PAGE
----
Michael Hanslip Coaching

If you want to go faster, you have to pedal harder

Box Two Prime 9 drivetrain

Close to 20 years ago now I bought my first 29r. A titanium hardtail with XT bits providing the gears and stopping. That was my race bike until I got a full-suspension bike for that role and the hardtail was modified to be a singlespeed. Then about 3 years ago I bought a new singlespeed and the titanium bike went in storage. It came back out just before Christmas to become my son's new bike. But he needed some gears.
Box is a company that was known for making high-end BMX gear. They decided to get into MTB and eventually released four levels of related drivetrain components that are all 1x9 (Prime 9 = 1 x 9). The top one is quite expensive and called Box One. The cheapest one is not very nice looking and is called Box Four. The Box Two pieces aren't quite as flashy as the Box One, but much lighter and nicer than the Box Three level stuff. Seems like Box Two hits the sweet spot. Especially when it is on sale when you need it!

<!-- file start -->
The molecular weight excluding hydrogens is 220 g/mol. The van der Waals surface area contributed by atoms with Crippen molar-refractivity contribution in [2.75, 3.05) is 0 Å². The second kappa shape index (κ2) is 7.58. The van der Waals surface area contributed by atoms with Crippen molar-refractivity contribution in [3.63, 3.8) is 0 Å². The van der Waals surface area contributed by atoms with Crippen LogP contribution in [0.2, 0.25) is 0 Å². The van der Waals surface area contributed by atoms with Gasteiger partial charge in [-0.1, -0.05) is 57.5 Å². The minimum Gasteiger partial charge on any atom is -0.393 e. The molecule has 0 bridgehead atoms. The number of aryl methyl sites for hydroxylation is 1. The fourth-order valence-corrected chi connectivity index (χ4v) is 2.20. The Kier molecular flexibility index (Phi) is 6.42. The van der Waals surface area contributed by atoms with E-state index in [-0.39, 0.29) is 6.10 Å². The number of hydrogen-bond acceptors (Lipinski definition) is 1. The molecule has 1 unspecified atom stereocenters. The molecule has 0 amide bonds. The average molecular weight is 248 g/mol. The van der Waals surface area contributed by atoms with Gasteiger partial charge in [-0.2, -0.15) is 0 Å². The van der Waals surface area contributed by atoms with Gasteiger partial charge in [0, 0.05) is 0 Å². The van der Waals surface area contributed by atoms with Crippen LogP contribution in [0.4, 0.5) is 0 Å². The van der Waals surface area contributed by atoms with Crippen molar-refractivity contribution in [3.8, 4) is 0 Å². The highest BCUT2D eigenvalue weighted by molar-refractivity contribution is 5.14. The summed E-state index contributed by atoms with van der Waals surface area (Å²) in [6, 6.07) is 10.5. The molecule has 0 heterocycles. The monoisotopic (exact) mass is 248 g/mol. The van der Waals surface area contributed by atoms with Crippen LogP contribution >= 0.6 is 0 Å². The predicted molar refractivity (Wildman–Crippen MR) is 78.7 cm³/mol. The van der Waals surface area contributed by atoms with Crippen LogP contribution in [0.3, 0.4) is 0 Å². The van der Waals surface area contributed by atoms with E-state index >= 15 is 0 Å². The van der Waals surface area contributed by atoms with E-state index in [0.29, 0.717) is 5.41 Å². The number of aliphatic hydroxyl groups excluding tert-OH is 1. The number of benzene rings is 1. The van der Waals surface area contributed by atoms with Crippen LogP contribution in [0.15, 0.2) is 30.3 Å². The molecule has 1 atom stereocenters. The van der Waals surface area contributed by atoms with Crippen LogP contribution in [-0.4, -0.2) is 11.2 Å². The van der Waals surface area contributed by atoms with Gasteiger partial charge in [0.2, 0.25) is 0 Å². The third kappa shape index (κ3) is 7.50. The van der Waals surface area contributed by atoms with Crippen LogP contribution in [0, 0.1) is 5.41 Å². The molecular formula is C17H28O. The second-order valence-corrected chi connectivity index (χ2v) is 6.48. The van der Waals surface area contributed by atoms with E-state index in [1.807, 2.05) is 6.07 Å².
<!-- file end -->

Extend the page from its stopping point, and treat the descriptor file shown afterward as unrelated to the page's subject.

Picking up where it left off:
One small box contained the derailleur, the shift lever, the chain, the cassette (11-46 range), some cable housing and a shift cable. Instructions were provided online either written or YouTube. It all went together really easily. It did require a lot more B-tension than I expected to keep the upper jockey wheel from hitting the low gear teeth on the cassette. And when I was finished it was not shifting nicely into the second-lowest gear when coming from a higher gear (but it was fine from the lowest gear). No adjusting could quite get rid of that.